A few days later he’s on the road north to Orillia, Stephen Leacock country, where he’s to make a special appearance at Gurney Trites’ bookshop and autograph copies of the A llmynack for those as wants. He’s putting great store on the A llmynack's success or failure south of the border: Charlie Farquharson’s Histry Of Canada (200,000 copies sold since 1972) and Jogfree Of Canada (71,000 since 1974) have both been Canadian publishing phenomena, but neither has been published in the United States—or Ewe Ass, as Charlie puts it in Jogfree. Banking on Charlie’s brief but regular stints on Hee-Haw—now entering its eighth season and syndicated to 227 U.S. stations with 36 to 40 million viewers—Harron is having [he A llmynack distributed in the States by Books Canada and hopes to sell at least 50,000 copies. “If it catches,” Harron muses, “I’ll do less personal appearance work here. I’m getting tired. I’ll spend more time with Kelley.” Spare and lanky, he is hunched over the wheel of his station wagon, the front seat so far forward that his chest is almost touching the column. Perhaps the tiny Catherine used it last and he doesn’t know that the seat can be moved. Utterly amechanical and something of an absent-minded professor, he recently got into the car in his dark garage and was appalled to find the steering wheel stolen... before he realized he was in the second row of seats.

NOT EVERYBODY LOVES CHARLIE. ASK THE WOMEN WHO HAVE HAD TO LIVE WITH HIM

At the bookshop close to 100 people are waiting for him, eclipsing the numbers who were there the previous day for a similar autographing ritual by The Globe and MaiFs Scott Young on behalf of his new hockey book. Charlie—live! in person!!—is greeted with a mix of affection, awe, and slack-jawed wonder, and for the next hour and a half, to-and-froing in a rocking chair, running through felt-tip pens in his cramped upside-down writing, Harron cranks out the Charlie bumpkinisms with indefatigable bonhomie. For Jim Knight? “Fer Gym Nite, from yer fan, Charlie Farquharson.” For Bruce? “Fer Bruise, yers histercly, yore fan . . .” For Doris?—“bet you can’t do much with that.” “Fer Door-Us...” For Granpa Warren? “Fer Gramper Worn (aren’t we all a bit?), yore fan . . .” For Peggy Dyment? “Fer Peggy from yore dymend in the smooth . . .” For Brenda and Gord? “Fer Brenderngored ...”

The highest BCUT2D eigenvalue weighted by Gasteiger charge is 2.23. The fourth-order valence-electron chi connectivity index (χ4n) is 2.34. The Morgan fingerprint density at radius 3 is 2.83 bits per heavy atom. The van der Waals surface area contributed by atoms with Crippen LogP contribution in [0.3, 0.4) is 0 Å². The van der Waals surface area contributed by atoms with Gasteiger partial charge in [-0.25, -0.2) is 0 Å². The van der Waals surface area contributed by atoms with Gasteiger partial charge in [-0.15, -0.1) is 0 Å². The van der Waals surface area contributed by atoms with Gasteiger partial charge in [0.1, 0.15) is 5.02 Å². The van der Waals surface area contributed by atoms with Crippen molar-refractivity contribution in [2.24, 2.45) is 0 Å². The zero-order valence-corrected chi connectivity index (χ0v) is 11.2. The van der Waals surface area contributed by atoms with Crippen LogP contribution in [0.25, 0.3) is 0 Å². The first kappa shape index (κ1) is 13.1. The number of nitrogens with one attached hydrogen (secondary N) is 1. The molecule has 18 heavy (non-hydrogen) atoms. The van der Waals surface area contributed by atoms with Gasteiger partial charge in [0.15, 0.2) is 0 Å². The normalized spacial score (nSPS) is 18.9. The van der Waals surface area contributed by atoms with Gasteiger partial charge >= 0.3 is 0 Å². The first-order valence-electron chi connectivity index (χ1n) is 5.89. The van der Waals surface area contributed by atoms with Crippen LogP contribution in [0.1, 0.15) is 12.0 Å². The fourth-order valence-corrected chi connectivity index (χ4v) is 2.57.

Everyone seems to love it, though the majority appears to be buying it for someone else. I am standing behind Charlie’s

chair and privately dusting off my pet Charlie Farquharson theory (that nobody actually reads him, everyone buys it for Gramper Worn) when a sturdy matron tells him: “I read your Histry when I was in hospital and laughed like hell.” “Stitches come out okay?” inquires Charlie, not missing a beat. “Yes,” she replies, shaking with laughter, “popped like crazy!” One middle-aged woman is not so cheerful. Determined and humorless, she wants to know who to pay. “Sneak out,” husks Charlie. “I can’t do that" she says, “I’ve never done that yet.” “I’ll take yer money then,” says Charlie. The buyer, feeling an urge to clarify her position: “My husband’s a fan of yours. And I love your wife.” Replies Charlie: “I get the message. Shall I desecrate this for your husband?” “No,” she sniffs, scolding a little boy for cheek: “I don’t understand that language of yours. Just sign it and I’ll be happy.” But mostly the atmosphere was unstressfully goodhumored, and some 60 minutes, a holidaying family from Mississippi and an outpatient from the Ontario mental hospital later, Charlie has signed 91 of his own books, one Guinness Book Of Olympic Records, and the rocking chair he’d been sitting in. He could have stayed until sundown, except that he had to move on and do the same thing in Barrie, Ontario.

Outside, the Jewison cap came off, signaling Harron’s return. He seemed tired. I drove. Now’s the time for a chat, I thought. But my chat went from badinage to worse, and Harron fell swiftly into one of the refueling catnaps that are the envy of his friends. So I ruminated on the Harron story alone ...

The son of Lionel and Delsia Harron (she of Yorkshire English, he of Irish heritage), both of whom died earlier this year, Don grew up early as a compulsive worker, delivering pies for a pieshop after school at the age of 11. His younger sister, Mary, also remembers him as a compulsive joker, often practical. (Twenty years later two of his daughters, Martha and Mary, loving his stories, would implore him now and then to tell them one straight. “Everything he told us was a send-up,” says Martha today. At 25, she says she has developed “a mental block about jokes” because of it.) Don developed no wish to go into the family’s Toronto dye works but became, like his father, an able cartoonist and from the age of 10 would go to service-club meetings and draw caricatures, keeping up a running flow of patter all the while. He remembers drawing one of Mussolini as a potato—“an I Irishman called Richard Murphy who changed his name to Dick Tater . . .” Charlie Farquharson would surely have approved.

After a stint with the RCAF at the end of World War II and performing Charley's A unt for the war-wounded in southern Ontario, Harron turned down a job as a cartoonist, though a friend remembers that “Don could draw anything in the style of any of The New Yorker cartoonists of the day.” Harron comments: “I never got a style of my own.” So he went to the University of Toronto and studied English and philosophy instead. He graduated in philosophy—“about the worst thing to study for someone who’d decided to become an actor. I have no use for it, and I got the Gold Medal, for God’s sake. All that jargon—that’s why Charlie makes so much fun of jargon today. So I bullshitted the professors, I made my essays fun." But Harron never fooled his English professor, the redoubtable Northrop Frye, whom he revered. “Harron, you have a tangential mind,” Dr. Frye once told him. “Some day you’ll make a good living popularizing things.” History particularly: 30 years later, Charlie’s first book is on the supplementary reading list of Ontario secondary schools.